Purser fulfills his family legacy
June 11, 2008 · Updated 4:28 PM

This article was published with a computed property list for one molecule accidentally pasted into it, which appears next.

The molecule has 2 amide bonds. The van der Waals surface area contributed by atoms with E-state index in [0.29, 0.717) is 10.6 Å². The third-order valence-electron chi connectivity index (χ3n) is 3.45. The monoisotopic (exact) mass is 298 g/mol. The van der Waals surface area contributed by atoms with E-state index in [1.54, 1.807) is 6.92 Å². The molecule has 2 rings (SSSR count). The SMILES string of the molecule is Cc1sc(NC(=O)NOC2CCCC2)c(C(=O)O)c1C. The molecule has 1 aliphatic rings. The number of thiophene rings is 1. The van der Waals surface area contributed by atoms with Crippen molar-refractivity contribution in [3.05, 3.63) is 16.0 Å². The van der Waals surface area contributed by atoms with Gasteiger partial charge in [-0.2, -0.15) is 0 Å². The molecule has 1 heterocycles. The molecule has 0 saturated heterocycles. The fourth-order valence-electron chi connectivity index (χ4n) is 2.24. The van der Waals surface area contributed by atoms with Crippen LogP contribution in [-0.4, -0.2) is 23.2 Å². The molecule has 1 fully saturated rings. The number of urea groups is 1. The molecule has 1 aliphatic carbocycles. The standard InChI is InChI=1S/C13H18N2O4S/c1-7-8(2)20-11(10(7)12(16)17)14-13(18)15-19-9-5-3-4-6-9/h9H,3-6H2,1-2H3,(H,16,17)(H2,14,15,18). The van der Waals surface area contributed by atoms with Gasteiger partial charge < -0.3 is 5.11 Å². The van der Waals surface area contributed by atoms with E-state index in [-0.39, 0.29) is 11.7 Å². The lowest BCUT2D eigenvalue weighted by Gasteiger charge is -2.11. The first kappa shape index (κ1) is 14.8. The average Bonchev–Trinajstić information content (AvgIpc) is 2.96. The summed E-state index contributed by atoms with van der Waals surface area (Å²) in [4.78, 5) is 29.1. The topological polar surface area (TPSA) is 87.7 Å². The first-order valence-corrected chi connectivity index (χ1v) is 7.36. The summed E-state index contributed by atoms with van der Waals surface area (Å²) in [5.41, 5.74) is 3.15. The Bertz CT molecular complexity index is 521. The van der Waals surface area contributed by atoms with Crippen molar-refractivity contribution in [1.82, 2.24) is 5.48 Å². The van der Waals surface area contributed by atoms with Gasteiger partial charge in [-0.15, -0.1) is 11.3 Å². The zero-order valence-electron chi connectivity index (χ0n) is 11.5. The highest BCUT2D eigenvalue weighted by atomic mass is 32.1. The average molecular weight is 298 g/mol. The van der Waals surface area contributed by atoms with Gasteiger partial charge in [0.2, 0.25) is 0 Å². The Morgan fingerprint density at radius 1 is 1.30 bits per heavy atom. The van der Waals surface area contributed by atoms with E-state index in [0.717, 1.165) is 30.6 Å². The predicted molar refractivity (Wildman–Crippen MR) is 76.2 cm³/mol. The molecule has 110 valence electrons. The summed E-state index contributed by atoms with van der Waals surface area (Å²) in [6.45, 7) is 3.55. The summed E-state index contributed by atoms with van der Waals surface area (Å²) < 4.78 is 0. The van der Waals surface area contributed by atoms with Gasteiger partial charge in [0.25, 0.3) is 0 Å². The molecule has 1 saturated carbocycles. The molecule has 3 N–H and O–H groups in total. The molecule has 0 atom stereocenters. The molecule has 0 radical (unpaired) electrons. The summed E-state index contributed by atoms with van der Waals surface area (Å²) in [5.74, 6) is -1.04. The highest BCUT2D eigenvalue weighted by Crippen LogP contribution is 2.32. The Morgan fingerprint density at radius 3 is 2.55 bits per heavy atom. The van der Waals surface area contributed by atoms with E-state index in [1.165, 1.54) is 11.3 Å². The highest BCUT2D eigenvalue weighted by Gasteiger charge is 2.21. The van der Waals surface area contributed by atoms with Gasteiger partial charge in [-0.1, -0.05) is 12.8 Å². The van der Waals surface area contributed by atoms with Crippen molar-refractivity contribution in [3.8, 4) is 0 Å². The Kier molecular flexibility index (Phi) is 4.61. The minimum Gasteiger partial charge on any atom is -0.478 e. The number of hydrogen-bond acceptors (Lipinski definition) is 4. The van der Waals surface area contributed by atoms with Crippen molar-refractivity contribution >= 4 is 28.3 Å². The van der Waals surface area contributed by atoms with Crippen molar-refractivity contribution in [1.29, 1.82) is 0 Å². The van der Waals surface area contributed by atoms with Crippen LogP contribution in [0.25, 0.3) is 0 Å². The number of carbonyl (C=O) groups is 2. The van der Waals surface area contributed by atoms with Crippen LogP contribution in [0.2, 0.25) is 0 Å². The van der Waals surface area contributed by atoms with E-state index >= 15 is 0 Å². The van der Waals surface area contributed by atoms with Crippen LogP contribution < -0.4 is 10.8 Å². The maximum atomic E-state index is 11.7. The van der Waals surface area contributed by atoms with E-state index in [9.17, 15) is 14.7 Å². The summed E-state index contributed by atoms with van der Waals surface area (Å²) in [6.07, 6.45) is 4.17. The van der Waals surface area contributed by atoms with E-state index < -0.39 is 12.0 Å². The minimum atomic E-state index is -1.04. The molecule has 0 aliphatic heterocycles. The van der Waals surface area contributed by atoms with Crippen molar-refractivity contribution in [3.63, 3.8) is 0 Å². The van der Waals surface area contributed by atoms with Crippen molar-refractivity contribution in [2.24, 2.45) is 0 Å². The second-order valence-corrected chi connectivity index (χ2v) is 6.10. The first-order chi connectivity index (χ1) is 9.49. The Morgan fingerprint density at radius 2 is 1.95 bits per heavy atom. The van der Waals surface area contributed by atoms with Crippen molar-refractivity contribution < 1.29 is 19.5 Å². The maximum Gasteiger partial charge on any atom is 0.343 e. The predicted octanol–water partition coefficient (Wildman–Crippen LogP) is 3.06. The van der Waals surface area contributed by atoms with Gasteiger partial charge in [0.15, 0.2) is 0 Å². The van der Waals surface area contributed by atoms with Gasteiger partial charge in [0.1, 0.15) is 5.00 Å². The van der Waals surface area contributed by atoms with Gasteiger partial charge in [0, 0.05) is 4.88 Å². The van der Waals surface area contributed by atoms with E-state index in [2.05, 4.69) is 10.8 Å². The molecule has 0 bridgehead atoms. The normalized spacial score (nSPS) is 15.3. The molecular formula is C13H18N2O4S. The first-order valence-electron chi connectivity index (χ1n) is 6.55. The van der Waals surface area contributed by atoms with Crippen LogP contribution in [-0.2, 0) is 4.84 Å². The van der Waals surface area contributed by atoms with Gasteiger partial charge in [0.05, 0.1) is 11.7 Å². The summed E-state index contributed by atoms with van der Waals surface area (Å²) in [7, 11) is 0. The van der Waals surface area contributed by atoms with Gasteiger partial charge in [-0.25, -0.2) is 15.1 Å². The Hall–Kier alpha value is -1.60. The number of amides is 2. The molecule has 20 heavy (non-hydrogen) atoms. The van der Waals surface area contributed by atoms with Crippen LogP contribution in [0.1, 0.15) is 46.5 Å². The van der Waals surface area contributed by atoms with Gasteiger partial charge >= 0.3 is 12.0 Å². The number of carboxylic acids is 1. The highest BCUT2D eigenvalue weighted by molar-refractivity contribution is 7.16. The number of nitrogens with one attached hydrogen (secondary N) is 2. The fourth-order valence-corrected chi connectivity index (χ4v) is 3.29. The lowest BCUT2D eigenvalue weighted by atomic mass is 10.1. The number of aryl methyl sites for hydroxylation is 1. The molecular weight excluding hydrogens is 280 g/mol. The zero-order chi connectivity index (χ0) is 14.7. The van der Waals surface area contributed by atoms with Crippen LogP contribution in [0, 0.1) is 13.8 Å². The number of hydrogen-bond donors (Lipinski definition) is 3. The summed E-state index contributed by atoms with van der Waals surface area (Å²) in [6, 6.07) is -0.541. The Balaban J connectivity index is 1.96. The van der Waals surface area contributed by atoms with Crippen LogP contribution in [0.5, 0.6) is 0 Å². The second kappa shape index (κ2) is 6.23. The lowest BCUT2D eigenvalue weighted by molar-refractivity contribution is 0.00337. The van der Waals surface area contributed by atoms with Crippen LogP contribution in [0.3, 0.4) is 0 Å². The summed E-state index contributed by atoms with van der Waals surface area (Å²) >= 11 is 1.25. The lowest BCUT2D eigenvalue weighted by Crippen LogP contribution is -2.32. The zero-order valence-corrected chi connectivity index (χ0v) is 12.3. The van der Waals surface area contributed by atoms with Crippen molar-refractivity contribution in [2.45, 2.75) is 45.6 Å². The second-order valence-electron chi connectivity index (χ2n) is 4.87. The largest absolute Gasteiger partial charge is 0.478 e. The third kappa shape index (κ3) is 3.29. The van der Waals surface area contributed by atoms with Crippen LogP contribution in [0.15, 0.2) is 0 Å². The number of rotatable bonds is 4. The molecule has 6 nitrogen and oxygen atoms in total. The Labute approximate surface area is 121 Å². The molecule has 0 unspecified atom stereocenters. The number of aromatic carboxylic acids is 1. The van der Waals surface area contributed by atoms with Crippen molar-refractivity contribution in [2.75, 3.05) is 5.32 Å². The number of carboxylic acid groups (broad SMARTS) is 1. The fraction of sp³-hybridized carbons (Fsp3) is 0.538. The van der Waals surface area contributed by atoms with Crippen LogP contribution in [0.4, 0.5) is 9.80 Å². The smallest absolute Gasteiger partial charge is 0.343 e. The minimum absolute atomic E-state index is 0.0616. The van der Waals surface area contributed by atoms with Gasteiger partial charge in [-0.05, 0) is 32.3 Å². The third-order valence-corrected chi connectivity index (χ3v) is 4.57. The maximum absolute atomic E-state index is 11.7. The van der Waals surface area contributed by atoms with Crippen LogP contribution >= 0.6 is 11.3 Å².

"Don Purser saw the hit coming.Purser was a quarterback (along with deep snapper and defensive end) for North Kitsap High School, and now lines up over center as the quarterback for the West Sound Orcas.During the Orcas' June 24 game against Snohomish County, Purser dropped back to pass, searched for a receiver ... and knew something was wrong.I was doing a fake, rolling to my right, Purser said. I looked downfield and saw a guy coming at me. I knew I had to get rid of it.The guy was a Snohomish County linebacker, sprinting towards him. Purser flung his arm forward to complete the pass, and the linebacker hit him at full speed, knocking him to the ground.I knew I was hurt pretty bad, Purser said. I couldn't breathe, and I hurt, but I thought, 'This is football - I'll stay in.'He toughed it out through the first quarter, completing four of his eight passing attempts.I took a lot of hits. I couldn't breathe, and I felt it crunch right here, he said, touching his back.Purser didn't leave the game, however, until one of his linemen noticed he was hurt and called a time out. A trip to the doctor showed that his ribs were intact, but he was told that he might have suffered torn muscles or injured cartilage.Instead of taking the week off, though, Purser wrapped himself in bandages, donned rib protectors and was back in the starting lineup for the Orcas in their July 1 game against Bellingham.He said he could go, said Orcas head coach Larry Bell, who later replaced Purser with South Kitsap's Erik Simonsen for the second half. I think his rib was bothering him a little more than he was willing to admit.Such is the life of Don Purser, who has football in his blood.I have a history of quarterbacks in my family, he said. That's why I want to play QB.Purser's uncle, Ralph Purser, played the position at West Bremerton High in 1972-73. His cousin, Mike Stewart, played at Bremerton High School - the Orcas' home field - in 1989.Purser, who grew up in North Kitsap's Little Boston, learned to play quarterback from his uncle.He showed me a lot of throwing techniques. He spent a lot of time throwing passes with me, he said.During his own high school career, Purser played several positions at North Kitsap. But when he graduated in 1993, he wanted to attend a college that would give him a shot at what he calls the glory position - quarterback.If I had to play at one position, I might as well play quarterback, Purser said, because I knew what everyone was doing. You're just controlling everything.So Purser attended Black Hills State University in North Dakota. He did play football there, but it was a run-and-shoot offense.It was just somewhere to go, he said. I didn't get to pass much.He returned to North Kitsap, where he worked as a commercial diver and fisherman and counselor at the Port Gamble S'Klallam Youth Center. He still played quarterback, but now his teammates were the kids at the youth center.Then he met Dave Snyder, a former college player who was coaching football and teaching at Kingston Junior High. Snyder mentioned there was a new semipro team starting in the area and suggested that Purser try out.The only reason Purser didn't start the first game of the season, according to Bell, was that he tried out late and wasn't accustomed to the offense. But once he stepped onto the field, Bell said, it helped the team.He's super cool-headed, Bell said. He never gets excited. He's a real quiet, confident kind of fellow who puts everyone at ease. When the quarterback gets excited and out of control, that's when things go wrong.Purser brings other qualities to the team, Bell said.He's got a very high caliber of character, Bell said. He's not afraid to play hurt. He throws the ball well. He's not the most mobile guy, but he's no stick in the mud, either.As the hit that knocked him out of the Vikings game proved, Bell said, He knows how to play through pain.Purser said he's just glad to be back in organized football.It's a lot of fun, just to be playing with a lot of guys who really know what they're doing, he said. It's like a big family.Or, in Purser's case, another big family.My uncles - including his early tutor, Ralph - come out (to games), and my cousins and aunts, he said. Even his wife comes to the games.She wasn't really into it before, he said. But once I got into it, she's learning about football."